Such is the unusual appearance of this distant island – an island of contrasts, an island of disasters, an island of glaciers and penguins, black rocks, volcanic bombs and hot lakes in menacing volcano craters among the cold waters of the widest and southernmost Drake Passage in the world.

Natural wonder: the volcanic island of Deepschen, Antarctica

Deception Island is unparalleled in the world. The ring-shaped island is actually the top of a volcano, a caldera. This unique Antarctic oasis is located in the South Shetland Islands, north of the Antarctic Peninsula . The caldera is about 15 kilometers in diameter. It has a narrow entrance on one side only. The channel is called Neptune’s Mechs. Through this spectacular passage ships can swim into the submerged crater.

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Natural wonder: the volcanic island of Deception, Antarctica - Photo 2

Natural wonder: the volcanic island of Deepschen, Antarctica

The volcano of Deception Island is still active, with geothermal activity inside the caldera. The seawater temperature is 70 °C. The eruptions occurred very recently, in 1970. Seal hunters, whalers, explorers and scientists have been frequent visitors to the island since its discovery in 1820. The remains of some expeditions can still be seen here.

Island Attractions

In Whalers Bay you can see discolored whale bones, wooden barrels and other artifacts of 20th century whale hunters . They are near the abandoned buildings of the British Research Station, which was evacuated from here after the 1969 eruption.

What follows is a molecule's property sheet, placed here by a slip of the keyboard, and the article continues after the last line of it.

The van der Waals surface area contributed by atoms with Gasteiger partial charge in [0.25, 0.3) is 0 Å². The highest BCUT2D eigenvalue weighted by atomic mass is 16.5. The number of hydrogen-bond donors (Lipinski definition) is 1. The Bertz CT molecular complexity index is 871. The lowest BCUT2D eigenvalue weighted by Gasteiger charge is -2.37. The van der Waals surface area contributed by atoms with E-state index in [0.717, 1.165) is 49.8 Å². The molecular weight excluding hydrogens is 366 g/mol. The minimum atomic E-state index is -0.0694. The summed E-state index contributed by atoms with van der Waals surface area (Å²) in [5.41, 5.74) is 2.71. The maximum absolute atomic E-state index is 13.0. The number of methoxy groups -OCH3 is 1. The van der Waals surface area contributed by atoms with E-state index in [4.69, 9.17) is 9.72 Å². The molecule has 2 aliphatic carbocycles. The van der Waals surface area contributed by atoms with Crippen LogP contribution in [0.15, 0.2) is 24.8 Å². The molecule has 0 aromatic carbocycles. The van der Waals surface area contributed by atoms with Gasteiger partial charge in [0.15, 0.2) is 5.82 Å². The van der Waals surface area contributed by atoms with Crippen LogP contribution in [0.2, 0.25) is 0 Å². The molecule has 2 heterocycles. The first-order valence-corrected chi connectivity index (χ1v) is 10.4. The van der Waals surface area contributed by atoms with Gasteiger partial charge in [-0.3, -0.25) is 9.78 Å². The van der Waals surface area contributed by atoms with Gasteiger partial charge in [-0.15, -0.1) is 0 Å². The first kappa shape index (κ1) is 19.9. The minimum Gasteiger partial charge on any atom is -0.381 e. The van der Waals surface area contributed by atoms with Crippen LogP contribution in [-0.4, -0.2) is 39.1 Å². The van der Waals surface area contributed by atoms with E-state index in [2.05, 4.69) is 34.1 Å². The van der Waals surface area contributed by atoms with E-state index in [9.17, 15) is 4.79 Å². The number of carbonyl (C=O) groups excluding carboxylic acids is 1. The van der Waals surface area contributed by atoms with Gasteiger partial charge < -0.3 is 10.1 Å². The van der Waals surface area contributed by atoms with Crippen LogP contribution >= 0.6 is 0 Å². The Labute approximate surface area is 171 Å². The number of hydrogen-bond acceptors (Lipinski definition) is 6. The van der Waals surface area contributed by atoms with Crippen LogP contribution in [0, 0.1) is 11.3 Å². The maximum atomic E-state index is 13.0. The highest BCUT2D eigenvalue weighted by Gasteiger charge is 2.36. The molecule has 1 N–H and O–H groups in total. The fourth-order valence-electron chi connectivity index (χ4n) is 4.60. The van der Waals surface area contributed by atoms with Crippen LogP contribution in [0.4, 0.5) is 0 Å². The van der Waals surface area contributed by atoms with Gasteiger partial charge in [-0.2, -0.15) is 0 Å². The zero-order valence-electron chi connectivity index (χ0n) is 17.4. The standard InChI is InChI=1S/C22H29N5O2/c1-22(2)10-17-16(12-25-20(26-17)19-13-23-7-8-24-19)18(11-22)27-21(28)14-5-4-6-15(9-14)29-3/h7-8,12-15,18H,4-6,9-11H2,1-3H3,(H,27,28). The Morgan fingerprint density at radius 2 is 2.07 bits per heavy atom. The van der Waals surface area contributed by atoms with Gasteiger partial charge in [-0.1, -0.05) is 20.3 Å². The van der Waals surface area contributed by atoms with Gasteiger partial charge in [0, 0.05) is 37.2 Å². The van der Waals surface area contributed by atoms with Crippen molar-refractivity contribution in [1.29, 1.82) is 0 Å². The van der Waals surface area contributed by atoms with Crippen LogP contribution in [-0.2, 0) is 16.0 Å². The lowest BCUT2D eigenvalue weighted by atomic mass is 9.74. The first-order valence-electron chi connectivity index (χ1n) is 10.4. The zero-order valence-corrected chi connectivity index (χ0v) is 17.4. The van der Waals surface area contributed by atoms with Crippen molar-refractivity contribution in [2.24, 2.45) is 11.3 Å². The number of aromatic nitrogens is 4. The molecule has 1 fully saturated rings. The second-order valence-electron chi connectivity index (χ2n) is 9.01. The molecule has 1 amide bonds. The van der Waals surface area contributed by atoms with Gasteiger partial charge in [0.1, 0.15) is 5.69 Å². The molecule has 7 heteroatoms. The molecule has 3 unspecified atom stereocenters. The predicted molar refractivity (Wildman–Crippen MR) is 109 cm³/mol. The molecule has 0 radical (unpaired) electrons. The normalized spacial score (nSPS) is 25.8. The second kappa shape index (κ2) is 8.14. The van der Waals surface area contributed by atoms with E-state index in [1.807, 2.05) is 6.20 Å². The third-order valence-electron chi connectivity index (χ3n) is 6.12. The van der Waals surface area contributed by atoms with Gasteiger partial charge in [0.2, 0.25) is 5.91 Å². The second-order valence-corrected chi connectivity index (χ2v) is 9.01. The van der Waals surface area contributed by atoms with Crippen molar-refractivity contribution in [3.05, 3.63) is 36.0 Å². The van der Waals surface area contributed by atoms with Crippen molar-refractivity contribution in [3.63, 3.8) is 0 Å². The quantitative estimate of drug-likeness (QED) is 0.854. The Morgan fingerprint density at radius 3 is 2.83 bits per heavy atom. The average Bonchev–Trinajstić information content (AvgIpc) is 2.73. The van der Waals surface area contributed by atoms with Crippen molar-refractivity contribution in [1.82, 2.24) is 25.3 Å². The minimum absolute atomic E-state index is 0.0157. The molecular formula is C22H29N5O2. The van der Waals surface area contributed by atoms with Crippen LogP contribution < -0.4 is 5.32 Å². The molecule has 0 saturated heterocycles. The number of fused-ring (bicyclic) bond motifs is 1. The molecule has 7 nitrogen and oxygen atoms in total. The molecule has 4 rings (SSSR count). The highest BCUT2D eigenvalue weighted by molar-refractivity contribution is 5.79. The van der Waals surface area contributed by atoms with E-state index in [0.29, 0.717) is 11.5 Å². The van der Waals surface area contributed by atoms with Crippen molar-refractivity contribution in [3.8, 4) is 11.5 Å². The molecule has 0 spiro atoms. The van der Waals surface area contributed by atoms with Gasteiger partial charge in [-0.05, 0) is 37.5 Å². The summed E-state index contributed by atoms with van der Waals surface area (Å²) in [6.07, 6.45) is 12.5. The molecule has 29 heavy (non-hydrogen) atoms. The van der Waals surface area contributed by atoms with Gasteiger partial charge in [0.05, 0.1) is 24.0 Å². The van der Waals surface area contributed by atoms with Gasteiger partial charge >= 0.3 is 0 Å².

Natural wonder: volcanic Deception Island, Antarctica - Photo 3

Island Attractions

One of the island’s most striking landmarks can be found on the outside of the island, Bailey Head . This natural amphitheater is home to about 100,000 Antarctic penguins. Unfortunately, their colony is rarely visited by tourists due to difficult landing conditions on the outer radius of the island.

Natural wonder: Desepschen Volcanic Island, Antarctica - Photo 4

Island Attractions

Deception Island Wildlife

Although the wildlife inside the caldera appears to be less abundant, the island’s shores and cliffs are home to thousands of Capelin, Black-bellied Petrels, Wilson’s Puffins, Dominican Gulls, South Polar Skuas, and Antarctic Terns. In addition, penguins and seals sometimes venture through Neptune’s Mechs into the caldera, where they can enjoy a swim in the thermally heated water.

Natural wonder: Desepschen Volcanic Island, Antarctica - Photo 5

Deception Island Wildlife

Whaler’s Bay and Pendulum Bay are shallow, so this is where tourists like to swim at low tide. But be careful: most of the time one side of your body will feel like it’s being boiled, while the other side will be almost stiff from the cold sea water.

Natural wonder: Desepschen Volcanic Island, Antarctica - Photo 6

Deception Island Wildlife

Hiking on Deception Island

Unlike many other parts of Antarctica, Deception Island is not completely covered in ice, so it offers great hiking opportunities for hikers. From Whaler’s Cove you can make a great hike to the lookout point located in the southeastern part of the island . From the 130-meter summit you have a great view of Port Foster and the small stone pillars, nicknamed “sewing machine needles.” In addition, Telefon Bay, located in the northwestern part of Port-Foster, offers great hiking opportunities around the volcano crater. The eruption of the volcano in 1970 created a lunar landscape with a crater of extraordinary beauty.

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Natural wonder: volcanic Deepschen Island, Antarctica - Photo 7

Hiking on Deception Island